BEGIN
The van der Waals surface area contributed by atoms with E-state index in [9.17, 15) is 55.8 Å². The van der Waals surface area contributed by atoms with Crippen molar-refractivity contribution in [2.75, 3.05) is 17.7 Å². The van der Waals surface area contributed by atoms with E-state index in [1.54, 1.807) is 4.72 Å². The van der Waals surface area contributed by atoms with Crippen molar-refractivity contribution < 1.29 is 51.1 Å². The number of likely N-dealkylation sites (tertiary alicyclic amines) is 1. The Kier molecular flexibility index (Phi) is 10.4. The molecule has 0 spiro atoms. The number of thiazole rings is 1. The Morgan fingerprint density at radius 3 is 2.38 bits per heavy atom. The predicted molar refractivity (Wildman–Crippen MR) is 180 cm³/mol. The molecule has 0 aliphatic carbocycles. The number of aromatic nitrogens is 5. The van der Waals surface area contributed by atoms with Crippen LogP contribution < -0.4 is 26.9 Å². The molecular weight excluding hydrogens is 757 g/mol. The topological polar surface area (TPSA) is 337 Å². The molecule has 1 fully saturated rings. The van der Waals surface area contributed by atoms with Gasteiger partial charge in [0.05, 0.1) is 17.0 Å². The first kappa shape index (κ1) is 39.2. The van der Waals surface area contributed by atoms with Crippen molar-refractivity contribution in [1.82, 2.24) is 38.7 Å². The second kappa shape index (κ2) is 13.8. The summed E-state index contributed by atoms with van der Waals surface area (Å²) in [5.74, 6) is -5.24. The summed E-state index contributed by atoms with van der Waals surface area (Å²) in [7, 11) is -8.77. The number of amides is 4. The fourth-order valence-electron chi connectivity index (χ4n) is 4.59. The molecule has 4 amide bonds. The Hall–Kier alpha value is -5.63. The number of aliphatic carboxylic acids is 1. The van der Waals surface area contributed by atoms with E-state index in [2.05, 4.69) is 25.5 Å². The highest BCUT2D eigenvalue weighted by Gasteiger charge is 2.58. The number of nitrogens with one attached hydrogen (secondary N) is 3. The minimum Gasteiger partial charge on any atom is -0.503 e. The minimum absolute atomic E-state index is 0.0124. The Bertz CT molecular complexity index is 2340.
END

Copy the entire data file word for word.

The van der Waals surface area contributed by atoms with E-state index in [9.17, 15) is 55.8 Å². The van der Waals surface area contributed by atoms with Crippen molar-refractivity contribution in [2.75, 3.05) is 17.7 Å². The van der Waals surface area contributed by atoms with E-state index in [1.54, 1.807) is 4.72 Å². The van der Waals surface area contributed by atoms with Crippen molar-refractivity contribution < 1.29 is 51.1 Å². The number of likely N-dealkylation sites (tertiary alicyclic amines) is 1. The Kier molecular flexibility index (Phi) is 10.4. The molecule has 0 spiro atoms. The number of thiazole rings is 1. The Morgan fingerprint density at radius 3 is 2.38 bits per heavy atom. The predicted molar refractivity (Wildman–Crippen MR) is 180 cm³/mol. The molecule has 0 aliphatic carbocycles. The number of aromatic nitrogens is 5. The van der Waals surface area contributed by atoms with Crippen LogP contribution < -0.4 is 26.9 Å². The molecular weight excluding hydrogens is 757 g/mol. The topological polar surface area (TPSA) is 337 Å². The molecule has 1 fully saturated rings. The van der Waals surface area contributed by atoms with Gasteiger partial charge in [0.05, 0.1) is 17.0 Å². The first kappa shape index (κ1) is 39.2. The van der Waals surface area contributed by atoms with Crippen molar-refractivity contribution in [1.82, 2.24) is 38.7 Å². The second kappa shape index (κ2) is 13.8. The summed E-state index contributed by atoms with van der Waals surface area (Å²) in [5.74, 6) is -5.24. The summed E-state index contributed by atoms with van der Waals surface area (Å²) in [7, 11) is -8.77. The number of amides is 4. The fourth-order valence-electron chi connectivity index (χ4n) is 4.59. The molecule has 4 amide bonds. The Hall–Kier alpha value is -5.63. The number of aliphatic carboxylic acids is 1. The van der Waals surface area contributed by atoms with E-state index in [2.05, 4.69) is 25.5 Å². The highest BCUT2D eigenvalue weighted by Gasteiger charge is 2.58. The number of nitrogens with one attached hydrogen (secondary N) is 3. The minimum Gasteiger partial charge on any atom is -0.503 e. The minimum absolute atomic E-state index is 0.0124. The Bertz CT molecular complexity index is 2340.